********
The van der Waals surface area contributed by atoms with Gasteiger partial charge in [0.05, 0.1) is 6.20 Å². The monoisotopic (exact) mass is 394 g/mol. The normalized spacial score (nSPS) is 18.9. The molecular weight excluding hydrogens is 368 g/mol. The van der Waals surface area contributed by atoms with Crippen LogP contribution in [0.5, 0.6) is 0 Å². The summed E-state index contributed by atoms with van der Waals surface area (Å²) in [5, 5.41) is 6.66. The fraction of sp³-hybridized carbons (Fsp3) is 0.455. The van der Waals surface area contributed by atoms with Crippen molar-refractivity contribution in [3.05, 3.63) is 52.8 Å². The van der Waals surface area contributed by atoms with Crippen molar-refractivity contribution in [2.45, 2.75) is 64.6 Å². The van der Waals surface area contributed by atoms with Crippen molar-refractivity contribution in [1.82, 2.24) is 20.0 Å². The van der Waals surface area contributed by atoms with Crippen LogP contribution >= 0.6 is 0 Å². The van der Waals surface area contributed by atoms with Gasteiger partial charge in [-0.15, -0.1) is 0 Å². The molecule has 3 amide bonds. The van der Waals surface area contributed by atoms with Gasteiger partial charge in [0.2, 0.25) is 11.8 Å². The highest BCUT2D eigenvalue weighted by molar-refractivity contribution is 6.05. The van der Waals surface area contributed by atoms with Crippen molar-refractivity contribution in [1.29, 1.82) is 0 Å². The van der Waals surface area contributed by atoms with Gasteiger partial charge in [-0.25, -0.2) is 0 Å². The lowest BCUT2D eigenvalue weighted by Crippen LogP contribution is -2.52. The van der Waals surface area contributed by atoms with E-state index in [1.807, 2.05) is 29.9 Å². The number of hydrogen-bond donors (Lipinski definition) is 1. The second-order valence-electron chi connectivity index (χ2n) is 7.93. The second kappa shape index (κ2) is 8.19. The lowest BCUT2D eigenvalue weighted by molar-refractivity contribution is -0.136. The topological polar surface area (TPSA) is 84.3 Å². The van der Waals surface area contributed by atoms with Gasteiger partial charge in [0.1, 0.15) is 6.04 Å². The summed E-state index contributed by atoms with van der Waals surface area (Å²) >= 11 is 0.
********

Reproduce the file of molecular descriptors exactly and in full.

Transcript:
The van der Waals surface area contributed by atoms with Gasteiger partial charge in [0.05, 0.1) is 6.20 Å². The monoisotopic (exact) mass is 394 g/mol. The normalized spacial score (nSPS) is 18.9. The molecular weight excluding hydrogens is 368 g/mol. The van der Waals surface area contributed by atoms with Crippen LogP contribution in [0.5, 0.6) is 0 Å². The summed E-state index contributed by atoms with van der Waals surface area (Å²) in [5, 5.41) is 6.66. The fraction of sp³-hybridized carbons (Fsp3) is 0.455. The van der Waals surface area contributed by atoms with Crippen molar-refractivity contribution in [3.05, 3.63) is 52.8 Å². The van der Waals surface area contributed by atoms with Crippen molar-refractivity contribution in [2.45, 2.75) is 64.6 Å². The van der Waals surface area contributed by atoms with Crippen molar-refractivity contribution in [1.82, 2.24) is 20.0 Å². The van der Waals surface area contributed by atoms with Crippen LogP contribution >= 0.6 is 0 Å². The van der Waals surface area contributed by atoms with Gasteiger partial charge in [-0.15, -0.1) is 0 Å². The molecule has 3 amide bonds. The van der Waals surface area contributed by atoms with Gasteiger partial charge in [0.2, 0.25) is 11.8 Å². The highest BCUT2D eigenvalue weighted by molar-refractivity contribution is 6.05. The van der Waals surface area contributed by atoms with Crippen molar-refractivity contribution in [1.29, 1.82) is 0 Å². The van der Waals surface area contributed by atoms with Gasteiger partial charge in [-0.25, -0.2) is 0 Å². The lowest BCUT2D eigenvalue weighted by Crippen LogP contribution is -2.52. The van der Waals surface area contributed by atoms with E-state index in [1.807, 2.05) is 29.9 Å². The number of hydrogen-bond donors (Lipinski definition) is 1. The second-order valence-electron chi connectivity index (χ2n) is 7.93. The second kappa shape index (κ2) is 8.19. The lowest BCUT2D eigenvalue weighted by molar-refractivity contribution is -0.136. The topological polar surface area (TPSA) is 84.3 Å². The van der Waals surface area contributed by atoms with Gasteiger partial charge in [0.1, 0.15) is 6.04 Å². The summed E-state index contributed by atoms with van der Waals surface area (Å²) >= 11 is 0.